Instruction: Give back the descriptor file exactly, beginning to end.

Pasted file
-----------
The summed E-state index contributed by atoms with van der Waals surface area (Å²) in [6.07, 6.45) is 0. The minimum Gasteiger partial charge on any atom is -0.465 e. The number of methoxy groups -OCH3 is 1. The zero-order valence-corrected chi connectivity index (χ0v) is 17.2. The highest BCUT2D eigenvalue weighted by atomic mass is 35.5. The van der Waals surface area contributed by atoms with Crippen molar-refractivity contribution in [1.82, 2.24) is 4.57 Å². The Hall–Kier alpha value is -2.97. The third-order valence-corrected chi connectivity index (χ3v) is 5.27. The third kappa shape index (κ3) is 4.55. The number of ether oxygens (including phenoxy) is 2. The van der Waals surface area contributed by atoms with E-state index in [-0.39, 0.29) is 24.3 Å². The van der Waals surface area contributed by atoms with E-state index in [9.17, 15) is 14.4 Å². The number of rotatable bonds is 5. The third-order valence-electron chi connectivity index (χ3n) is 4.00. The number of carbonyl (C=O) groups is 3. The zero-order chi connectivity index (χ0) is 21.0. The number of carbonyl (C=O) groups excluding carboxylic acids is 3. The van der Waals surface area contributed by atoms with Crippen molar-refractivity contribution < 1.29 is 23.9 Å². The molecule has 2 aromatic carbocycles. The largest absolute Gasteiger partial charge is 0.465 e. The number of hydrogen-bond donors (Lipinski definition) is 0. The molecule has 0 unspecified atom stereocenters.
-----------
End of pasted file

The summed E-state index contributed by atoms with van der Waals surface area (Å²) in [6.07, 6.45) is 0. The minimum Gasteiger partial charge on any atom is -0.465 e. The number of methoxy groups -OCH3 is 1. The zero-order valence-corrected chi connectivity index (χ0v) is 17.2. The highest BCUT2D eigenvalue weighted by atomic mass is 35.5. The van der Waals surface area contributed by atoms with Crippen molar-refractivity contribution in [1.82, 2.24) is 4.57 Å². The Hall–Kier alpha value is -2.97. The third-order valence-corrected chi connectivity index (χ3v) is 5.27. The third kappa shape index (κ3) is 4.55. The number of ether oxygens (including phenoxy) is 2. The van der Waals surface area contributed by atoms with E-state index in [-0.39, 0.29) is 24.3 Å². The van der Waals surface area contributed by atoms with E-state index in [9.17, 15) is 14.4 Å². The number of rotatable bonds is 5. The third-order valence-electron chi connectivity index (χ3n) is 4.00. The number of carbonyl (C=O) groups is 3. The zero-order chi connectivity index (χ0) is 21.0. The number of carbonyl (C=O) groups excluding carboxylic acids is 3. The van der Waals surface area contributed by atoms with Crippen molar-refractivity contribution < 1.29 is 23.9 Å². The molecule has 2 aromatic carbocycles. The largest absolute Gasteiger partial charge is 0.465 e. The number of hydrogen-bond donors (Lipinski definition) is 0. The molecule has 0 unspecified atom stereocenters.